Manakish or Manakeesh is a Middle Eastern flatbread pizza topped with za’atar and shredded cheese. The bread is so fluffy! These are perfect for breakfast or brunch with a warm mug of tea!

manakish on wire rack

Warm and fluffy manakish is one of my favorite breakfasts!

My favorite local Middle Eastern grocery store here in town makes them fresh and it’s rare that I don’t grab a pack every time I make the drive out there. I’ll warm it up in the air fryer or in a skillet until it heats through, and it’s perfect for a quick breakfast with a coffee. So easy and so portable!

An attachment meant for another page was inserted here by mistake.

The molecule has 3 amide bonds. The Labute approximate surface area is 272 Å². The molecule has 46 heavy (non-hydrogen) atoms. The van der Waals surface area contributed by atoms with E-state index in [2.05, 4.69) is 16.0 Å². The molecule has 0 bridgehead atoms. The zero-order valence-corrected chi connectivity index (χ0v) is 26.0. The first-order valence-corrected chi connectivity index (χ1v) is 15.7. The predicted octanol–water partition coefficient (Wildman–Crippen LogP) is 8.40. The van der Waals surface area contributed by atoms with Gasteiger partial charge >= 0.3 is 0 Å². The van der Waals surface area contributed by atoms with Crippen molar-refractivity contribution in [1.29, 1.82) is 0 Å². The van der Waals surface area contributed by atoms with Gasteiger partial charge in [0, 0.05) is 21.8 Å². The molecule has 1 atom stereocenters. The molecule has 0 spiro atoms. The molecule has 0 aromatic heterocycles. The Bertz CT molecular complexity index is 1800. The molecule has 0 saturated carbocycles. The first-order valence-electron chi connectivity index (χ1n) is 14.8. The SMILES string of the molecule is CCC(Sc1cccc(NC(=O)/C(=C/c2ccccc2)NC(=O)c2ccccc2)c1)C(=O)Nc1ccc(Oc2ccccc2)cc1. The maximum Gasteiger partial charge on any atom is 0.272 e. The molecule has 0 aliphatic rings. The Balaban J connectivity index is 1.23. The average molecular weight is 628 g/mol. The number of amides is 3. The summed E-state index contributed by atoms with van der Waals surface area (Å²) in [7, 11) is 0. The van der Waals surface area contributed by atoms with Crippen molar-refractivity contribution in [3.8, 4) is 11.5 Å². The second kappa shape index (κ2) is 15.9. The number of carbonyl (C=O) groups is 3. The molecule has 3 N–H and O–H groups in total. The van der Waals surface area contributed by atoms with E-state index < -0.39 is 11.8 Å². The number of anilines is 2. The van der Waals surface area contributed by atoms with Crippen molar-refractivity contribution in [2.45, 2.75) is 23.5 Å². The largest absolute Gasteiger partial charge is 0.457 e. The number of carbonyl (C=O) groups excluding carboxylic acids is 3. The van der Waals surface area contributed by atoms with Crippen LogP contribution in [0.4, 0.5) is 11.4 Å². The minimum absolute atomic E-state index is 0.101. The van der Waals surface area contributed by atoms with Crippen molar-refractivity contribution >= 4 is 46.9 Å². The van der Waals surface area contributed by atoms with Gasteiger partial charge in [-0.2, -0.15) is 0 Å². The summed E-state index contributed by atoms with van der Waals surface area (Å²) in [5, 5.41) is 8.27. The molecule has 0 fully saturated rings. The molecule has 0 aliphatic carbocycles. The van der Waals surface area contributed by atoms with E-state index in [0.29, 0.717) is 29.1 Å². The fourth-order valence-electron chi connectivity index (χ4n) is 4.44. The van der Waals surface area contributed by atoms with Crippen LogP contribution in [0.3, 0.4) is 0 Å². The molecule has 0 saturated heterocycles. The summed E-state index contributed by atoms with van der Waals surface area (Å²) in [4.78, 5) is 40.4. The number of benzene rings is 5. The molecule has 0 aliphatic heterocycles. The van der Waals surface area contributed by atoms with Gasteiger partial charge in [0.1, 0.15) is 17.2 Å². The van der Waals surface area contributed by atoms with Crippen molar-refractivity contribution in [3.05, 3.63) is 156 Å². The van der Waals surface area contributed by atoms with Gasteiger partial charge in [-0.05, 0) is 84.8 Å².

Manakish comes with all sorts of toppings. You can get them as za’atar manakish so it’s topped with a za’atar seasoning and olive oil paste. You can also get cheese manakish. Typically akawi cheese is placed on top and the bread it baked until it’s golden and the cheese melts. My personal favorite is manakish topped with both za’atar and cheese.

I know manakeesh is typically eaten for breakfast or brunch, but it also makes a great addition to a mezze platter or an appetizer for a party!

How do you pronounce manakish?

Manakish is actually pronounced manaeesh (man–na–eesh) or basically, with the ‘k’ being silent. 

manakish topped with olive oil on wood platter

Ingredients to make Manakish:

  • Flour: I like to use a 50:50 blend of all-purpose flour and bread flour for this recipe. Bread flour contains a higher amount of protein. The higher amount of protein allows for slightly more gluten to develop than if we were to use only the all-purpose. The higher gluten production will produce a slightly chewier texture in the bread dough.